Saturday, May 20, 2017


Jakarta, May 20, 2017 (Antara) - Indonesia has survived WannaCry ransomware attack that recently affected at least 200 thousand computers in some 100 countries, including Indonesia.
           "Today there is no WannaCry, not only in Indonesia but also across the world," Minister Rudiantara stated on the sidelines of the 2017 Asia Pacific Satellite Communications System International Conference on May 17, 2017.
          In Indonesia, 12 institutions were affected by the WannaCry virus earlier in May.
           "We have received a report confirming that 12 institutions were affected, but the figure could be higher," the minister said.
           The affected institutions included those in the plantation and manufacturing sectors, universities, and the vehicle registration center located in Jakarta and other regions.
          "However, in general, the attack was not significant when compared to those reported in other countries, thanks to the media that helped us to warn the public," he added.
        The WannaCry virus that attacks through data networks or the internet did not have a significant impact on Indonesia owing to the implementation of effective preventive measures, such as cutting off the internet connections and creating a backup of the data, he remarked.
            The minister, however, admitted that a few parties were affected by the WannaCry virus due to which they could not access their data, but such cases were few.

           Tens of computers were affected by the virus in Indonesia, which is quite few when compared to those affected in Great Britain, Russia, or China, Rudiantara noted.     
     The country's largest cancer hospital, Dharmais Hospital in Jakarta, was one of the institutions hit by the cyber attack, resulting in packed waiting rooms of around 100 to 200 people. They were forced to fill out forms manually, but the hospital said 70 percent of the systems had been restored online later.
         "We know that the Dharmais Hospital was partly affected. A police's one-roof public service system outside Java in Sulawesi was also attacked. A plantation company and a manufacturer were also affected. However, the virus attacked tens of their computers, as in one company less than 10 computers might have been affected," Rudiantara pointed out.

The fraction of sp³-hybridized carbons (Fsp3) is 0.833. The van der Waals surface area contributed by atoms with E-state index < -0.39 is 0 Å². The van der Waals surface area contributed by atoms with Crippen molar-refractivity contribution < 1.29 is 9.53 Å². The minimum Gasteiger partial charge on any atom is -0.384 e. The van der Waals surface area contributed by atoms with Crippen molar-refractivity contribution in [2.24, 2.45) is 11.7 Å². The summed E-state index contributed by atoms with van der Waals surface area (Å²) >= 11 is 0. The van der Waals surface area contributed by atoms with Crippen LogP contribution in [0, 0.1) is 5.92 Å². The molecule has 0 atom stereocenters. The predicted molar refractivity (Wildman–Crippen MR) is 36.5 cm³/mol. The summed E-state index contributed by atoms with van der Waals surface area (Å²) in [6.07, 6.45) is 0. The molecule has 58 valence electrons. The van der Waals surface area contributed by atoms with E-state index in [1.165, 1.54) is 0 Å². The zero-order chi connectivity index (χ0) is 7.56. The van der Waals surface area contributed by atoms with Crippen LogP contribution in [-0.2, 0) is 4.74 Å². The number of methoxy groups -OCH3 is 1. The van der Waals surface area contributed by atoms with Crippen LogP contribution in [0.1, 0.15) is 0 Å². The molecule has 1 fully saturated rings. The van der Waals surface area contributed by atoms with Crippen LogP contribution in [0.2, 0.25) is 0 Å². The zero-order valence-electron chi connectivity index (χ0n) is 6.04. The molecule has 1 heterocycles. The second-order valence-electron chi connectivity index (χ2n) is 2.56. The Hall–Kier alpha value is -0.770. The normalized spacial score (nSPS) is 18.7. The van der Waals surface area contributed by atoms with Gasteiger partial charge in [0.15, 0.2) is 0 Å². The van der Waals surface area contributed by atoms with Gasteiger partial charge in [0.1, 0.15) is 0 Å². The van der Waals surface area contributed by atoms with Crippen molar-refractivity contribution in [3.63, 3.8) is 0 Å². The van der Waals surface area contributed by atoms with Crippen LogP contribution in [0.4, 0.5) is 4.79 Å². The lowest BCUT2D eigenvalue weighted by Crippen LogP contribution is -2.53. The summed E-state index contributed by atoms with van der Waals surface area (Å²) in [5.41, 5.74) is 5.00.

He also stated that he believed none of the affected companies paid a ransom worth about US$300 in the form of virtual money, bitcoin, to access the locked data.  
   The Indonesian government, through the Indonesia Security Incident Response Team on Internet Infrastructure (ID-SIRTII), has requested the community to not necessarily meet the demands for ransom.
            "Regarding the ransom, I do not think Indonesian companies paid (it), because I have urged them to not pay," he emphasized.
            WannaCry attacked computers having the Windows operating system, as it is vulnerable due to the server message block run by the computer that can execute commands to spread them to other computers on the same network.
            The ransomware began spreading across the world recently, locking targeted computers and encrypting the data stored in them. This was followed by a demand for ransom to restore the data.
          Rudiantara has called on the public, particularly institutions and offices, to remain vigilant about similar cyber attacks, by creating backups and storing data on a separate server.
           Indonesia is yet to be free from the malware attack, with six to eight of the viruses still active.
            "Such viruses are less malicious than WannaCry, but they were here and attacked hundreds of computers in Indonesia," the minister cautioned the public.
            Hence, he has called on the public to regularly change the passwords of their accounts, emails, and ATM personal identification number to avoid virus attacks.
          "Regularly back up data, update software, or download the newest version of anti-virus software," he suggested.     
     One of the security measures adopted by the Ministry of Communication and Informatics is facilitating coordination with all internet service providers registered under the Indonesian Internet Services Provider Association to temporarily disconnect their connections to prevent the spread of the cyber virus.
             Head of the association Jamalul Izza pointed out that all internet service providers under his affiliation have taken the necessary steps to strengthen the security of their connections and implement filters for the customers.
             "We also filter everything. We have also urged our colleagues to give out warnings to the customers to do their own filtering processes, so that layered processes are in place," he affirmed.
           Meanwhile, Nurdin Tampubolon, member of the House of Representatives' Commission I, has urged the government to undertake serious efforts to establish a system aimed at protecting vital government devices in Indonesia from cyber attacks.
         "We need to establish a specific cyber system that can prevent cyber attacks on vital objects," he noted in a statement recently.
           Tampubolon also stressed the fact that cyber attacks could paralyze the government's strategic systems; hence, specific and comprehensive measures need to be in place to handle such situations.
          With regard to the plan to establish a cyber protection agency, he suggested that it should be set up under the Coordinating Ministry for Political, Legal, and Security Affairs. ***2***

(T.F001/A/BESSR/A. Abdussalam) 20-05-2017

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